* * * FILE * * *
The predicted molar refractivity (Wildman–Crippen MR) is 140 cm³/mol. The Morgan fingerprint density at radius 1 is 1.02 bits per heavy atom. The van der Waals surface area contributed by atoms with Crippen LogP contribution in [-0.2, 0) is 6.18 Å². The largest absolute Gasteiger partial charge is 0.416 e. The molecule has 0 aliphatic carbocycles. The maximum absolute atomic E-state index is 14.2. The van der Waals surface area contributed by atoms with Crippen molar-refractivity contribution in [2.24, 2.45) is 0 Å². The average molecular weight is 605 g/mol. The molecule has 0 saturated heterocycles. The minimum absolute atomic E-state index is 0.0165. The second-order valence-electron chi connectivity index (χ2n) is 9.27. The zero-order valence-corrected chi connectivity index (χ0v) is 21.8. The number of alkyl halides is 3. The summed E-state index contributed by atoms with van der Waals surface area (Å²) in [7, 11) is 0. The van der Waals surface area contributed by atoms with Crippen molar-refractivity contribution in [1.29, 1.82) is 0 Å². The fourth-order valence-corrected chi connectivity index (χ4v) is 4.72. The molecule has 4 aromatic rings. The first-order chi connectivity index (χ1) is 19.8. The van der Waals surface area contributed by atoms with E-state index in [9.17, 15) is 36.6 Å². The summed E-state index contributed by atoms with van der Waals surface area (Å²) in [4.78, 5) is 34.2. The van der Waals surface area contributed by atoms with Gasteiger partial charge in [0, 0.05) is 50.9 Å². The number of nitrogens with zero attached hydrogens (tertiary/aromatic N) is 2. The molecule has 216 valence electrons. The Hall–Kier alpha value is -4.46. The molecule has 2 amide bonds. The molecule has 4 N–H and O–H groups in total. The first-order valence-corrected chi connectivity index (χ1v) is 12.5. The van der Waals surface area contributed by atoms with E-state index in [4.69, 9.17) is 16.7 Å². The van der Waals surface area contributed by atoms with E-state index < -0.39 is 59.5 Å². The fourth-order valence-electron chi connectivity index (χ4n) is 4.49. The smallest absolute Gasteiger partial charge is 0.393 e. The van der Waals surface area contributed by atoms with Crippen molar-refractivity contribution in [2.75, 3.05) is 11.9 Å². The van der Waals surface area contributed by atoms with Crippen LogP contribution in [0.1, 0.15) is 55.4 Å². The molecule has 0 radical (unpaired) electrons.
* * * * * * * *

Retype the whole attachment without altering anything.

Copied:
The predicted molar refractivity (Wildman–Crippen MR) is 140 cm³/mol. The Morgan fingerprint density at radius 1 is 1.02 bits per heavy atom. The van der Waals surface area contributed by atoms with Crippen LogP contribution in [-0.2, 0) is 6.18 Å². The largest absolute Gasteiger partial charge is 0.416 e. The molecule has 0 aliphatic carbocycles. The maximum absolute atomic E-state index is 14.2. The van der Waals surface area contributed by atoms with Crippen molar-refractivity contribution in [2.24, 2.45) is 0 Å². The average molecular weight is 605 g/mol. The molecule has 0 saturated heterocycles. The minimum absolute atomic E-state index is 0.0165. The second-order valence-electron chi connectivity index (χ2n) is 9.27. The zero-order valence-corrected chi connectivity index (χ0v) is 21.8. The number of alkyl halides is 3. The summed E-state index contributed by atoms with van der Waals surface area (Å²) in [7, 11) is 0. The van der Waals surface area contributed by atoms with Crippen molar-refractivity contribution in [1.29, 1.82) is 0 Å². The fourth-order valence-corrected chi connectivity index (χ4v) is 4.72. The molecule has 4 aromatic rings. The first-order chi connectivity index (χ1) is 19.8. The van der Waals surface area contributed by atoms with E-state index in [9.17, 15) is 36.6 Å². The summed E-state index contributed by atoms with van der Waals surface area (Å²) in [4.78, 5) is 34.2. The van der Waals surface area contributed by atoms with Gasteiger partial charge in [0, 0.05) is 50.9 Å². The number of nitrogens with zero attached hydrogens (tertiary/aromatic N) is 2. The molecule has 216 valence electrons. The Hall–Kier alpha value is -4.46. The molecule has 2 amide bonds. The molecule has 4 N–H and O–H groups in total. The first-order valence-corrected chi connectivity index (χ1v) is 12.5. The van der Waals surface area contributed by atoms with E-state index in [4.69, 9.17) is 16.7 Å². The van der Waals surface area contributed by atoms with E-state index < -0.39 is 59.5 Å². The fourth-order valence-electron chi connectivity index (χ4n) is 4.49. The smallest absolute Gasteiger partial charge is 0.393 e. The van der Waals surface area contributed by atoms with Crippen molar-refractivity contribution in [2.75, 3.05) is 11.9 Å². The van der Waals surface area contributed by atoms with Crippen LogP contribution in [0.1, 0.15) is 55.4 Å². The molecule has 0 radical (unpaired) electrons.